According to a group of leading climate scientists, the record-breaking heatwave that hit the western United States and Canada at the end of June would have been ‘virtually impossible’ without human-caused climate change. According to the World Weather Attribution group, global warming caused by greenhouse gas emissions increased the likelihood of a heatwave by at least 150 times.
Temperatures in the Pacific Northwest of both countries broke records by several degrees, including a Canadian record of 49.6 degrees Celsius in the village of Lytton, which later turned in to wildfire, destroying a large area of forest. During a press conference to discuss the findings, Friederike Otto, a climatologist at the University of Oxford, said, ‘There’s absolutely no doubt that climate change played a key role here.’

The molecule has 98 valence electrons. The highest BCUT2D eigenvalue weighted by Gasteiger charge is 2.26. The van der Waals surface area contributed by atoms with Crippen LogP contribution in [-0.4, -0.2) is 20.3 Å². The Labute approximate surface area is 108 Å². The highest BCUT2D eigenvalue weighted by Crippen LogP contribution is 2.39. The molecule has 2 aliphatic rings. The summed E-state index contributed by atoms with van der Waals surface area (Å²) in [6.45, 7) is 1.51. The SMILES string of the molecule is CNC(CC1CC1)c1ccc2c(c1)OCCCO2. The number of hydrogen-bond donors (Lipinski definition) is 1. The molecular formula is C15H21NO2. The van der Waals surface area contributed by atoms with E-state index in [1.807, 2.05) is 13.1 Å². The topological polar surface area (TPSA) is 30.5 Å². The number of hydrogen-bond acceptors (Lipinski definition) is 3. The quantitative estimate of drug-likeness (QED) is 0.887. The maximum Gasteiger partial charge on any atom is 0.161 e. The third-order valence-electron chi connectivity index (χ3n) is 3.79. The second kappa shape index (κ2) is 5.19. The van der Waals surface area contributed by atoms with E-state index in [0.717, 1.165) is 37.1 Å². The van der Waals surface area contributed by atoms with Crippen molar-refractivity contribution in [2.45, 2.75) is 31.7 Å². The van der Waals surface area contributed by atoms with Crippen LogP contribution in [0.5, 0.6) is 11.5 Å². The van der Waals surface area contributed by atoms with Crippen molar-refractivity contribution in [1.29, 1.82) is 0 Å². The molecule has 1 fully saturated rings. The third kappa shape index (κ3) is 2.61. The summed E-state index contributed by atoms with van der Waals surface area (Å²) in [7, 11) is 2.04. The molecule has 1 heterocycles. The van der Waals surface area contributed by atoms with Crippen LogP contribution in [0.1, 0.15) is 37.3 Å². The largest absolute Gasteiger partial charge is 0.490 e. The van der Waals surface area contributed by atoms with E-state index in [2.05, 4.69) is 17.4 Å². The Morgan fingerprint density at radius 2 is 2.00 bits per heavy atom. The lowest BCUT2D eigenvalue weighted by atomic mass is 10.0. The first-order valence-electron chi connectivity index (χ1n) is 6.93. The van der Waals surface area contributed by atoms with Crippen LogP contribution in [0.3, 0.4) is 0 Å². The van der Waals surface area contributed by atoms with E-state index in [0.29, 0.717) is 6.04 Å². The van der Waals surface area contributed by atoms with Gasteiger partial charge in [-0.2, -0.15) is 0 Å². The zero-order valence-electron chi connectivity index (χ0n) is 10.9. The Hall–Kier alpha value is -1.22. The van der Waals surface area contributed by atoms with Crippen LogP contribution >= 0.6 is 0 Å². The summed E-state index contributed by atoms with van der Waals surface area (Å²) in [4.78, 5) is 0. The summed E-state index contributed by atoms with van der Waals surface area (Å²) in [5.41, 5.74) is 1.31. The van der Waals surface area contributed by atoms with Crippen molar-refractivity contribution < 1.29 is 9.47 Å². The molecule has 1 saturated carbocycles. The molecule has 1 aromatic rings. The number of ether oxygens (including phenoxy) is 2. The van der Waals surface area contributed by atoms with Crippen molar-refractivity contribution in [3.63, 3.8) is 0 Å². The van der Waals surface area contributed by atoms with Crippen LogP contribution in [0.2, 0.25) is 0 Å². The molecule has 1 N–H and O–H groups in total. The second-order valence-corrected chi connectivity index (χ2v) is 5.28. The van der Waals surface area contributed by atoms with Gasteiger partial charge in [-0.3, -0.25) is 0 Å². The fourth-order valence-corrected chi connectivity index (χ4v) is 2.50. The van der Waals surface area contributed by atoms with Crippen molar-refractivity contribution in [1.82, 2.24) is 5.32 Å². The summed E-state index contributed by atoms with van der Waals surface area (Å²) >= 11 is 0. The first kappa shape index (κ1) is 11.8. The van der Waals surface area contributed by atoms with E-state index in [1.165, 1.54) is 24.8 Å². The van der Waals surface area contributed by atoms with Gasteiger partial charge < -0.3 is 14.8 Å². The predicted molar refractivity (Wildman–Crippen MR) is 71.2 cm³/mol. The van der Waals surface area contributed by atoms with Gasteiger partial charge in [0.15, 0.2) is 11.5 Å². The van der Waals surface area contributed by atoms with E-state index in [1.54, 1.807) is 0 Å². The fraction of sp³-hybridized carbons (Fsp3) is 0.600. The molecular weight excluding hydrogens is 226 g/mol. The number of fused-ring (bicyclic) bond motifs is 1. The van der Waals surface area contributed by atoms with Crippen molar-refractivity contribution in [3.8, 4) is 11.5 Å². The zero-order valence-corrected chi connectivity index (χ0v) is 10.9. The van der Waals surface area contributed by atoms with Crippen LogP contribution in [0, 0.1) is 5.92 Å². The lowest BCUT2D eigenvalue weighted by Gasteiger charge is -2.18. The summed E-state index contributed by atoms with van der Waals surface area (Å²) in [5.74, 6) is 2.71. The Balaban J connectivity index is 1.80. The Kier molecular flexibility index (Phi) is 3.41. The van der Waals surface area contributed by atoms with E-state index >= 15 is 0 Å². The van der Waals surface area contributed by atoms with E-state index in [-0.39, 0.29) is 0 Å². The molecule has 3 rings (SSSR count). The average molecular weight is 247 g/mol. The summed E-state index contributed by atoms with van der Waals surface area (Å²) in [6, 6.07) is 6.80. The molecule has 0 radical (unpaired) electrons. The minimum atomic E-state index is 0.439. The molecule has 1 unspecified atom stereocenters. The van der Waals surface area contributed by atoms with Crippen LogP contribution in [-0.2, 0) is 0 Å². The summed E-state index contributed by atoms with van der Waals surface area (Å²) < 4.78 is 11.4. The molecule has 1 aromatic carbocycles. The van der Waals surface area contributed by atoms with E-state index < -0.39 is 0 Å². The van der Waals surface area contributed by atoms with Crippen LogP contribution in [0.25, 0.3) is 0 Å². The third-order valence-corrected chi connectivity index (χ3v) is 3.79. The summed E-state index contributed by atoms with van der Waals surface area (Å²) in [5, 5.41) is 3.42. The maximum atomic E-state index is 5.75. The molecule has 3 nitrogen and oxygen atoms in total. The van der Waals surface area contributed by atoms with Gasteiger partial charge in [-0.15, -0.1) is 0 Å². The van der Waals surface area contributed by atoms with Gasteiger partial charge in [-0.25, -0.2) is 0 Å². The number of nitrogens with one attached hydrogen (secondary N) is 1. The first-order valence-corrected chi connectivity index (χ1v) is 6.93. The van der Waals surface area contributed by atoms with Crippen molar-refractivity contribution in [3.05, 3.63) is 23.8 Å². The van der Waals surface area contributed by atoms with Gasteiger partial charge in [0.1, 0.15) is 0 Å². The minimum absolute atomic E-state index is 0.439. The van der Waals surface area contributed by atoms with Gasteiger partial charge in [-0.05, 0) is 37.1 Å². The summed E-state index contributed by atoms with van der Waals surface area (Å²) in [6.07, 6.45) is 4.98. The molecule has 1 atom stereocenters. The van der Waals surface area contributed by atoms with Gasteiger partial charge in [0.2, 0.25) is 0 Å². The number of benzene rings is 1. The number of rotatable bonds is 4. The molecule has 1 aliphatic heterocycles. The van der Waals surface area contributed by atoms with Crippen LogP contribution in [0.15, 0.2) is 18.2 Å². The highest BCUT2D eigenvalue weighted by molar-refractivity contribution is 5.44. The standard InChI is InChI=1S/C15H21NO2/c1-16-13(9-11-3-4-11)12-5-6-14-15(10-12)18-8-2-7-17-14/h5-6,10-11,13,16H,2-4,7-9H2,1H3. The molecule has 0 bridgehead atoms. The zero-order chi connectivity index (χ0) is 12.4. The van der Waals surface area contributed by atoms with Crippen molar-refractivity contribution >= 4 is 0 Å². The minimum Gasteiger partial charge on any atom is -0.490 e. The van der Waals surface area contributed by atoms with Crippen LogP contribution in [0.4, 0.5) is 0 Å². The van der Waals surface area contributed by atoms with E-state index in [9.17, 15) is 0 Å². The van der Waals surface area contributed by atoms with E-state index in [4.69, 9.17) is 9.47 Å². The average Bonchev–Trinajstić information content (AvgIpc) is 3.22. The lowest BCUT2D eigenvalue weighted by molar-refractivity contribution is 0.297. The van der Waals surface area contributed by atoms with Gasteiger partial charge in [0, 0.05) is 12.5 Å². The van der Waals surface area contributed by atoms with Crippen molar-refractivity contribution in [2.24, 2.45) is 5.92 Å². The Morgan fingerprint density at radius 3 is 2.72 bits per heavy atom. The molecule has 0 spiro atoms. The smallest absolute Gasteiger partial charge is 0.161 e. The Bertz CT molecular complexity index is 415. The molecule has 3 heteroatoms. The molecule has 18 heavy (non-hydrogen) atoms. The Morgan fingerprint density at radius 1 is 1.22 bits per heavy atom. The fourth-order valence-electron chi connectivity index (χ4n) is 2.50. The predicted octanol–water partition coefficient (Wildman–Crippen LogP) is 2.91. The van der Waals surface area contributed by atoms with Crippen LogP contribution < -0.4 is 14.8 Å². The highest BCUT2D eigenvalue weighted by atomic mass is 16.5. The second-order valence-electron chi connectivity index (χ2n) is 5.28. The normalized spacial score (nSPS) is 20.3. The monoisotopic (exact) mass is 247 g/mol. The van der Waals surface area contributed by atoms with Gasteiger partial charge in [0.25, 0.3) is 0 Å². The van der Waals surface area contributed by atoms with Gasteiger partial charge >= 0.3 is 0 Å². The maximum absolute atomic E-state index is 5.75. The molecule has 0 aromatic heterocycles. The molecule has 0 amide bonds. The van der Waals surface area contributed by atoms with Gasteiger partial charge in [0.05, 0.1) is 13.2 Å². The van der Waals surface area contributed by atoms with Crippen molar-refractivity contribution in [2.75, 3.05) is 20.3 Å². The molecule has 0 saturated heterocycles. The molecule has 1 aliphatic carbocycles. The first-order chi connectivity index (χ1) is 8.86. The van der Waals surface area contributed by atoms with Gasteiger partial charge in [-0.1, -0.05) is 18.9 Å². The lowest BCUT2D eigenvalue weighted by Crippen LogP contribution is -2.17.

To see if climate change played a role, the researchers looked at historical data and computer simulations to compare the current climate with the climate of the past, which has warmed by about 1.2 degrees Celsius (2.2 degrees Fahrenheit) since the late 1800s. They discovered that the temperatures observed were far outside the range of previously observed temperatures. However, given today’s climate, the event is estimated to occur once every thousand years.
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These heat waves would occur every five to ten years and would be around one degree Celsius (1.8 degrees Fahrenheit) hotter if the planet became two degrees Celsius (3.6 degrees Fahrenheit) warmer in the future, which could happen as soon as the 2040s.